The Brass Dolphins, by Christopher Kinin- month (Seeker and Warburg,
25s.): spirited and
near-scholarly account of life in Malta by a seasoned Mediterranean traveller who now lives on Gozo, the smaller of the islands; spoilt at times by a chi-chi style; an exaggerated social
sensitivity and a maddening use, throughout the text, of the words 'my friend' to describe a com-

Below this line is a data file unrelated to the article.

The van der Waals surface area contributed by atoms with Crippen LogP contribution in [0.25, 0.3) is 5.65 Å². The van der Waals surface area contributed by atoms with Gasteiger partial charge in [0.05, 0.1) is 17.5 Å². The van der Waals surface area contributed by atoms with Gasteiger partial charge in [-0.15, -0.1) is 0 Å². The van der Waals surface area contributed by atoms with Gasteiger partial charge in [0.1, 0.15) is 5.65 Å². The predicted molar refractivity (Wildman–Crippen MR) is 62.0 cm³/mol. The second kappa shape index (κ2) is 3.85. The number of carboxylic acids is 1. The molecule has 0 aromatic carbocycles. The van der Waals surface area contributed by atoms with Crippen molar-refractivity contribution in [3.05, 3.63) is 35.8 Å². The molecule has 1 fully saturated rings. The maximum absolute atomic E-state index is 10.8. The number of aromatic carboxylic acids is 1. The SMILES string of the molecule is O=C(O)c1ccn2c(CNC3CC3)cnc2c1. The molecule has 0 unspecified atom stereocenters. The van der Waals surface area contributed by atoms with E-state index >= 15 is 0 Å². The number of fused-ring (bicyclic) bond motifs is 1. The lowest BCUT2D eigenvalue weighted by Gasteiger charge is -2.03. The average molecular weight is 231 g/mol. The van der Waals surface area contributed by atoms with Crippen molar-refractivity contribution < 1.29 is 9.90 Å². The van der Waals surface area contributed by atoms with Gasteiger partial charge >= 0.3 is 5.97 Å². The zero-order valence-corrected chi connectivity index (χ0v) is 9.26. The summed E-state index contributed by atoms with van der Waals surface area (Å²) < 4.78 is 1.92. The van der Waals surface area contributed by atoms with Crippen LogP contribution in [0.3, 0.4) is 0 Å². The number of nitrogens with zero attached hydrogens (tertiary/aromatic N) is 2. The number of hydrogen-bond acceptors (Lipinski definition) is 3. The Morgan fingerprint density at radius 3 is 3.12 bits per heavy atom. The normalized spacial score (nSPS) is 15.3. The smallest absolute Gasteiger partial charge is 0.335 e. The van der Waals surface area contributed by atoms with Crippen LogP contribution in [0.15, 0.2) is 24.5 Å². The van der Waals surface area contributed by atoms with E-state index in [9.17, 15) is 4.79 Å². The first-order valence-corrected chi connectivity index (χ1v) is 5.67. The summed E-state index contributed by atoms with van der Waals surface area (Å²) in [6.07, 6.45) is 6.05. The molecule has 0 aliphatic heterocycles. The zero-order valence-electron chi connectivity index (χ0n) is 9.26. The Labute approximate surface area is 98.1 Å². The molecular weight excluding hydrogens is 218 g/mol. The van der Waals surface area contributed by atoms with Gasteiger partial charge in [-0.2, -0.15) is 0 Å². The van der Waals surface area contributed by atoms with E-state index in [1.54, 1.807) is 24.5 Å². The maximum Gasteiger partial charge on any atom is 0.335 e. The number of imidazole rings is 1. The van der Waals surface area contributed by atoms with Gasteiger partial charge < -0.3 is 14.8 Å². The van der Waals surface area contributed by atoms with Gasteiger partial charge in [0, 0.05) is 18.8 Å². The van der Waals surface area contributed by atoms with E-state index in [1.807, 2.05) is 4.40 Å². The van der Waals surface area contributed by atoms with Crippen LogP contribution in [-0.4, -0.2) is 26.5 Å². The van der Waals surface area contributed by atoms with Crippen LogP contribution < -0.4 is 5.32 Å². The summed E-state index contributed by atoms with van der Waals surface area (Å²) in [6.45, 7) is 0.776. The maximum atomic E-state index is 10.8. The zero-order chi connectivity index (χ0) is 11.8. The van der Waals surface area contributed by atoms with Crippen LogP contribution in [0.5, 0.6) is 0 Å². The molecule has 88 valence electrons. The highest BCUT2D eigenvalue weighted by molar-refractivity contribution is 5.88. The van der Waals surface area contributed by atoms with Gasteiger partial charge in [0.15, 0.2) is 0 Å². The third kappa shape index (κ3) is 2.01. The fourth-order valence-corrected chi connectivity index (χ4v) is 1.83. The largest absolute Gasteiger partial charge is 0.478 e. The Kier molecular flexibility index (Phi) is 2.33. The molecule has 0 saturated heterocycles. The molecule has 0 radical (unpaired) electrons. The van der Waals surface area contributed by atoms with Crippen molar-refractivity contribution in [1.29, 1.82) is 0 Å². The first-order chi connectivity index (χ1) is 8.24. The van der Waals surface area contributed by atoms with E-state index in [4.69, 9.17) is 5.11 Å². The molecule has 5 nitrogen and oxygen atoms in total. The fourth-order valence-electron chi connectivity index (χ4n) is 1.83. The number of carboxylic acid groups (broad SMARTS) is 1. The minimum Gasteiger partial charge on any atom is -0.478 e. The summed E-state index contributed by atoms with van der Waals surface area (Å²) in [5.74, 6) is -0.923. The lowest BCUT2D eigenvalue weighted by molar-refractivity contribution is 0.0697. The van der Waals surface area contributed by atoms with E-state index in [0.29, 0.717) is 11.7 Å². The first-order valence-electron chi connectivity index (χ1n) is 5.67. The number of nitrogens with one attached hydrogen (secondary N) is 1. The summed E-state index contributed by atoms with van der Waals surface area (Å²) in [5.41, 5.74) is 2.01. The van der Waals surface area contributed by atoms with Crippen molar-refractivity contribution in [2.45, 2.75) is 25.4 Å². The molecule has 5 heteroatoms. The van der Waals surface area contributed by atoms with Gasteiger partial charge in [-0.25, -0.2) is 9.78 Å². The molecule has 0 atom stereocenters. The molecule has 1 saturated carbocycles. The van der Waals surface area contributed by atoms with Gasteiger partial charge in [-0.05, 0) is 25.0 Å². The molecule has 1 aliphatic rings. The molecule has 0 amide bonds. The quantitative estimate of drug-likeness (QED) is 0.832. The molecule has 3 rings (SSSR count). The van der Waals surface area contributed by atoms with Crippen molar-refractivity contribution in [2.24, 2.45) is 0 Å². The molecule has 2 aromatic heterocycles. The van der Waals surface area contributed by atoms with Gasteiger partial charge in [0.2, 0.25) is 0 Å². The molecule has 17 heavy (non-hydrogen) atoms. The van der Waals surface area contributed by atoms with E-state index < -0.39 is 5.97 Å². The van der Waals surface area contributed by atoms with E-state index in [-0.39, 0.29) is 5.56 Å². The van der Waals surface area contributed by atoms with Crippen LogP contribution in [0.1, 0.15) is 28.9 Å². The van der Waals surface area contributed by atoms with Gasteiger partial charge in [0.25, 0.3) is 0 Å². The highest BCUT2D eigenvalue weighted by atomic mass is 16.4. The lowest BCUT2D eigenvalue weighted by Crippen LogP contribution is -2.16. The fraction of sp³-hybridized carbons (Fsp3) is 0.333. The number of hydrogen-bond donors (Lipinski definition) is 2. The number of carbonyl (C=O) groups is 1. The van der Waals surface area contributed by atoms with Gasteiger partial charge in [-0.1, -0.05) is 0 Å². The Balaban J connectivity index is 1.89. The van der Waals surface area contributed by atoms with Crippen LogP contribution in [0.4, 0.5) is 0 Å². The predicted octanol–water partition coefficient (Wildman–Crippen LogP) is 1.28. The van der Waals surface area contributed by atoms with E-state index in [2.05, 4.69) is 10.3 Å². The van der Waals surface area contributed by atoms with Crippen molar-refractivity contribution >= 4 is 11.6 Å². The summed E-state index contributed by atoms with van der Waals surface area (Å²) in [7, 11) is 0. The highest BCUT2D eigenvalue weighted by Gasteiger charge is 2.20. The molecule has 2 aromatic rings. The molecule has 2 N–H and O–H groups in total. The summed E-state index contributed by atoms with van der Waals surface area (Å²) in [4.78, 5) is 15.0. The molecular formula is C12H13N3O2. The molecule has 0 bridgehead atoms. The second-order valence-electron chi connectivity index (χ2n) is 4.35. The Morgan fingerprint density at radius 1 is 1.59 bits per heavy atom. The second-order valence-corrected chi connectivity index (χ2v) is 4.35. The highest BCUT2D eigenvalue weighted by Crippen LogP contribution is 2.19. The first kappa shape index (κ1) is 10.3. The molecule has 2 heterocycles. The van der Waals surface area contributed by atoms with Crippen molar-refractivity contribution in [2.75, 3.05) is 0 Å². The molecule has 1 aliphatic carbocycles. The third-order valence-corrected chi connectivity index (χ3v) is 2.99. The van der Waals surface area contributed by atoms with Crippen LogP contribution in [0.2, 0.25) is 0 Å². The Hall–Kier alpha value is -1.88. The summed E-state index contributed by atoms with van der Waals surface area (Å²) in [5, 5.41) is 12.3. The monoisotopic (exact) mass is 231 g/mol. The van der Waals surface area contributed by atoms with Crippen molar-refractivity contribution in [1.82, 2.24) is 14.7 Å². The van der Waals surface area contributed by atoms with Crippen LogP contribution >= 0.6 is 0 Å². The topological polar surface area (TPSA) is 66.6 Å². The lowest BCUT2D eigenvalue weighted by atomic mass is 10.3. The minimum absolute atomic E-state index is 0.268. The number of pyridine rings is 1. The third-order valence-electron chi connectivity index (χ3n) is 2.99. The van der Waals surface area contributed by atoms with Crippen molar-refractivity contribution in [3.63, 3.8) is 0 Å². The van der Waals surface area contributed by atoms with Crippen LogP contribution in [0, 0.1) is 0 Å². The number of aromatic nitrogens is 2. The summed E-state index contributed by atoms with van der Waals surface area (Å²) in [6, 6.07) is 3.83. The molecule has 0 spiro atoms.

panion. An unusual and stimulating book, it is humble enough to realise that an educated Anglo- Saxon cannot enter into the outlook of a Maltese pealant just because he tries, and has a fresh, analytical eye, agreeably free of the usual Mediterranean-lover's clich6s in looking either at landscapes or at institutions.